Director: Sam Raimi
Cast: James Franco, Michelle Williams, Mila Kunis, Rachel Weisz, Zach Braff
Running Time: 130 minutes
Release Date: March 8
3D: Worth it
Oz the Great and Powerful is a strange anomaly, serving as both a prequel and reboot of the known franchise—The Man Behind The Curtain Begins if you will. Oscar Diggs (James Franco) is an illusionist and grifter living in Dust Bowl era Kansas, traveling from town to town with a circus. His serial womanising catches up with him and when fleeing a strongman in a hot-air balloon he navigates into a tornado and is transported to Oz, a distant world not at all like his own. Here, he is the declared the great wizard who is destined to defeat the Wicked Witch and free the land. But will this conjuring chancer be up to task?
If there’s one thing that Raimi has been teaching us in his movies for the last ten years, it’s that to be great and powerful, you must be greatly responsible, or something like that. And with Oz that same fluffy moral growth is on full display, ramped up even more with the grating inclusion of the archetypal annoying Disney child character—here a girl made out of china.
It’s not all humdrum though. As the evil Evanora, Rachel Weisz has a field day, cackling her way through proceedings while Michelle William’s Glenda is every bit her worth and rival. Of the three witches, it’s Mila Kunis who struggles, her charming and coy act is fine but when she shifts a gear to shrill and maniacal, it’s not pretty. Zach Braff generates some decent laughs while reminding us he’s still alive—when you gonna drop Garden State 2 on us, buddy?—in a double role as Oz’s assistant and, later, a flying monkey.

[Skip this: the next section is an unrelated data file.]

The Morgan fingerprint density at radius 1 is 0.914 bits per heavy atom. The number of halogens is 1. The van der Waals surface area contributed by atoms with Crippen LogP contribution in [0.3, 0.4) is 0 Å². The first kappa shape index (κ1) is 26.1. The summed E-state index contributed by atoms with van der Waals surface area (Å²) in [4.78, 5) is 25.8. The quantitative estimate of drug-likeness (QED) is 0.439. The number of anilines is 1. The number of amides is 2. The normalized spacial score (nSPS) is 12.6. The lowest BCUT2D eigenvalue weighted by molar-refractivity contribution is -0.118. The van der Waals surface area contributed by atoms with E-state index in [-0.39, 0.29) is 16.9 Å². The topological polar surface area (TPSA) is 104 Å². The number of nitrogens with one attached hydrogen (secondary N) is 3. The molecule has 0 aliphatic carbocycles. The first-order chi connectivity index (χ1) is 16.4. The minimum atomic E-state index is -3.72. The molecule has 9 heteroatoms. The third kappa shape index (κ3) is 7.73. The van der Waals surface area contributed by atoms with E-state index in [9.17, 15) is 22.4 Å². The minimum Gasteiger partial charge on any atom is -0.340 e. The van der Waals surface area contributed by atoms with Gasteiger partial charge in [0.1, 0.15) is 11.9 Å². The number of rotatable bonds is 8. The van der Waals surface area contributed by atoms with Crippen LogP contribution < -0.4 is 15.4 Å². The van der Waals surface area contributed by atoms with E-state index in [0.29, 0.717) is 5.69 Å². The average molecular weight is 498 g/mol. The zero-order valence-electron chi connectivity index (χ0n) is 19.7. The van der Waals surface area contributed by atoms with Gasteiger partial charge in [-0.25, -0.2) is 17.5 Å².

And while the supporting cast is generally strong, it’s Franco’s performance as the grifting Oz that disappoints the most. His half-baked charisma and lecherous horndog approach to the Wizard is an odd one for a kid’s film—you get the impression that his only preparation for the role was countless smokey nights watching the 1939 original while trying to sync it just right with Pink Floyd’s Dark Side Of The Moon.
Being that this is a massive $200m Disney movie, it looks every penny of it. A dull, monochromatic opening scene only lures you into the false sense of security before you’re bludgeoned with its full screen multicoloured 3D scope. Raimi injects some of his own flourishes into proceedings; the crash zooms and elemental horror of Evil Dead and the vast, glorious landscape shots of Spider-Man. It does however hold the air that this could possibly have been a Tim Burton adventure, particularly Danny Elfman’s score that is exceptionally Danny Elfman-esque, like a Danny Elfman tribute act led by Danny Elfman.
Ultimately, a movie this big originating from the Mouse House is made with one demographic in mind and it certainly hits just the right amount of elements to satisfy the young’uns, even throwing in some genuine frights. Unfortunately for big kids, Franco’s inability to carry the movie and massive globs of saccharine schmaltz might just prove too much to swallow.